The Oscar Wilde quote ‘It is personalities not principles that move the age’, is what motivates Kittu Randhawa, who hit the ground running in Australia in 1991. After doing some odd jobs for the first few months, she joined the Royal Australian Air Force first as a civilian and 14 years later left a uniformed officer, the first female Indian in the RAAF.
Being an Indian Australian entrepreneur means, “You do have your work cut out, you have to work hard,” she says. The journey as an entrepreneur has not been an easy one for her. “As someone who has challenged the community sector in terms of the services provided to the Indian Subcontinent community and then as an enterprise, this is an innovation that has had to prove itself,” she continues. While she has for years worked at all levels of government, she currently works as a consultant and trainer in her professional field of procurement and logistics.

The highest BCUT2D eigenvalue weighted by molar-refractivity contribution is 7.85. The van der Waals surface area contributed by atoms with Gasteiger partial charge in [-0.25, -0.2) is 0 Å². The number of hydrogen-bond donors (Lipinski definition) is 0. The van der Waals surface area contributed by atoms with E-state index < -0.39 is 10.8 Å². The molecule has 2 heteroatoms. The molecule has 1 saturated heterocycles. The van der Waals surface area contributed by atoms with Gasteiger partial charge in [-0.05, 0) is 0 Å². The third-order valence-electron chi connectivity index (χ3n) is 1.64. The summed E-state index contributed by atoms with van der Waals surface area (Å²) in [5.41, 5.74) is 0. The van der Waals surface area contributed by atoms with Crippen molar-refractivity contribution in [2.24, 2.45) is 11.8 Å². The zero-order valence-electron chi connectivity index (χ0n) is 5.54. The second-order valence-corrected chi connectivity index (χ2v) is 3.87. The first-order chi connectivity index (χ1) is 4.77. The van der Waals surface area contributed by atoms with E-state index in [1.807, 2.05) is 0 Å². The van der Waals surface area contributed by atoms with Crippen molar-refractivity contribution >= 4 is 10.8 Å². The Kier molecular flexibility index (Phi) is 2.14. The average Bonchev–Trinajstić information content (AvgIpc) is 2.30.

Launching the Indian (Sub-Continent) Crisis and Support Agency (ICSA) has been that single most important moment in her career. “I didn’t believe it was going to happen until the day we actually launched… it was just ideas, concepts, plans and a lot of contention, challenges, and problems—working through them to get an organisation off the ground was indeed a proud moment,” says Kittu. For her the journey was incredible and the experience absolutely unique. “All the money in the world cannot buy the feeling of value when someone says, ‘I don’t know if I could have coped if you hadn’t been there’,” she says.
Growth, for Kittu is about making positive change on social outcomes that leads to a good social policy and a fairer system for all. “In the four years I have run ICSA, it is incredibly fulfilling to know our work has influenced changes in policy and procedure in areas like immigration, health and legal practice,” she says with pride. According to her, information holds the key to success and so her advice to budding entrepreneurs is to be good listeners.
The way I see it
Australia… While the country offers opportunity, it also holds challenges.
My motto. Believe in your vision. Be practical in application and mindful there will be people who will try to hold you back. So keep your feet on the ground and your mind on your goals.
Who’s Who of Sydney’s Indian Community 2018 magazine now online! Check here.